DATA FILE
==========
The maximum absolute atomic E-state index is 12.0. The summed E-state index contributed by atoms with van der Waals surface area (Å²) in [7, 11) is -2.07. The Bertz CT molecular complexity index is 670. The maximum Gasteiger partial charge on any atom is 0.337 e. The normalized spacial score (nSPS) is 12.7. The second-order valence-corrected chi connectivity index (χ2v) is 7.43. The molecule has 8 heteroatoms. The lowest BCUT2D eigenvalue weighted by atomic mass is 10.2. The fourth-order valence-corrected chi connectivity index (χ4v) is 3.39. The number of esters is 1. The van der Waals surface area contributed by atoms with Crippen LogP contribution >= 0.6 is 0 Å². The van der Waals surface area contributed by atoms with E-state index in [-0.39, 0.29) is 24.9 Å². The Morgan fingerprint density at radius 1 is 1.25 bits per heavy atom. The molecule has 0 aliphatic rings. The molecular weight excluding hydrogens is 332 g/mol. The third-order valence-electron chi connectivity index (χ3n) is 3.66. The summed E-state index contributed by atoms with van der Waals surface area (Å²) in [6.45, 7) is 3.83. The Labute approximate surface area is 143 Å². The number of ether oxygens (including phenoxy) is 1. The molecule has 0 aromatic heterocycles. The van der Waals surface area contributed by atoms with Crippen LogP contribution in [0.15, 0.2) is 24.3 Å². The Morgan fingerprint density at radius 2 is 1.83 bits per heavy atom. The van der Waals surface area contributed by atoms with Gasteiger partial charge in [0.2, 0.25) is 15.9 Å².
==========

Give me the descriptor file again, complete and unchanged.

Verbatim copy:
The maximum absolute atomic E-state index is 12.0. The summed E-state index contributed by atoms with van der Waals surface area (Å²) in [7, 11) is -2.07. The Bertz CT molecular complexity index is 670. The maximum Gasteiger partial charge on any atom is 0.337 e. The normalized spacial score (nSPS) is 12.7. The second-order valence-corrected chi connectivity index (χ2v) is 7.43. The molecule has 8 heteroatoms. The lowest BCUT2D eigenvalue weighted by atomic mass is 10.2. The fourth-order valence-corrected chi connectivity index (χ4v) is 3.39. The number of esters is 1. The van der Waals surface area contributed by atoms with Crippen LogP contribution >= 0.6 is 0 Å². The van der Waals surface area contributed by atoms with E-state index in [-0.39, 0.29) is 24.9 Å². The Morgan fingerprint density at radius 1 is 1.25 bits per heavy atom. The molecule has 0 aliphatic rings. The molecular weight excluding hydrogens is 332 g/mol. The third-order valence-electron chi connectivity index (χ3n) is 3.66. The summed E-state index contributed by atoms with van der Waals surface area (Å²) in [6.45, 7) is 3.83. The Labute approximate surface area is 143 Å². The number of ether oxygens (including phenoxy) is 1. The molecule has 0 aromatic heterocycles. The van der Waals surface area contributed by atoms with Crippen LogP contribution in [0.15, 0.2) is 24.3 Å². The Morgan fingerprint density at radius 2 is 1.83 bits per heavy atom. The van der Waals surface area contributed by atoms with Gasteiger partial charge in [0.2, 0.25) is 15.9 Å².